The next global financial crisis: Made in China?
If you own stocks, anywhere in the world, there’s a good chance that the markets’ wild ride this week upset your stomach. But, worried as you were, you probably felt some confidence that the U.S. and European economies are relatively stable, that governments in those places know what they're doing and are relatively transparent about it, and that markets would recover.
The big picture: Now consider a day in the (not-so-distant) future when a market meltdown begins not on Wall Street but in China. Imagine further that when that day comes, China is the largest economy on earth (by some measures, it already is). Will you be as confident in China’s leadership and markets are you are in the U.S. and Europe’s?
A few thoughts:
- In China, all the big political and economic decisions are made behind closed doors by seven men — the Politburo Standing Committee. No one alive today has ever lived in a world where the largest economy on earth was governed in such secrecy.
- Last week’s stock market rollercoaster started in part because of expectations that the U.S. Federal Reserve will soon raise interest rates to keep the economy from overheating. Investors don’t like higher interest rates, but they know how the Fed works and what it wants to achieve. The Fed has a responsibility to explain its decisions. Imagine the uncertainty when investors are instead hanging on the words of China’s central bank, where decisions must be approved by politicians who feel no need to explain their actions.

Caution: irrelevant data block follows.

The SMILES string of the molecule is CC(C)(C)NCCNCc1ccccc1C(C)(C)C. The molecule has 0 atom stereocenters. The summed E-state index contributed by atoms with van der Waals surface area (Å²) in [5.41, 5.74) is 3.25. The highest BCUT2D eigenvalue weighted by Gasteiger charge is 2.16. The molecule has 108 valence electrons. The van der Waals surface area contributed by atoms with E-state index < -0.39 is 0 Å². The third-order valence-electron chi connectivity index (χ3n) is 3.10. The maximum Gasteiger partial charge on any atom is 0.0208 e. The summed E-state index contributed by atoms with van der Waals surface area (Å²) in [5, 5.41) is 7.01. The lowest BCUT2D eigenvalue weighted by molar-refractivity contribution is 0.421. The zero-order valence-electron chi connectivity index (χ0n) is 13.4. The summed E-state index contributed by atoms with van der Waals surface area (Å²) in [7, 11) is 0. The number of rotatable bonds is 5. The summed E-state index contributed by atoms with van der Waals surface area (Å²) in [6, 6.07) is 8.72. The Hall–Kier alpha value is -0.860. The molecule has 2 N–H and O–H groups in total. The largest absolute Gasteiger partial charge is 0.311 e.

- Starting this year, Chinese stocks are included in the MSCI EM index, one of the largest indices of stocks from “emerging market” economies. Because many American pension funds hold the MSCI EM Index, they — and maybe you — now have direct exposure to China’s domestic stock market for the first time, even if you're not aware of it.
- Today, China’s economy appears strong, but many analysts say economic statistics produced in that country are more vulnerable to political manipulation, particularly at the local level, than stats from countries like the U.S., Germany or Japan. In fact, several Chinese provincial governments admitted recently that they faked their GDP data for 2016. Investors shrugged off this news because they’re confident in smooth sailing for China’s economy. But what happens when the waters get choppy and investors get queasy?
- Investors know that, in a crisis, China’s leaders will worry about political stability first and the credibility of state-generated information a distant second. So even if China produces accurate info, will panicky investors believe it? How long will it take for confidence to be restored?
The bottom line: Confidence is the fuel that powers economies forward — at the local, national and global levels. Today, China and its economic engine inspire confidence. That may no longer be true on the day when real trouble shakes an economy governed by secretive leaders who care more about political survival than the credibility of the information they share with the world. That day is coming.
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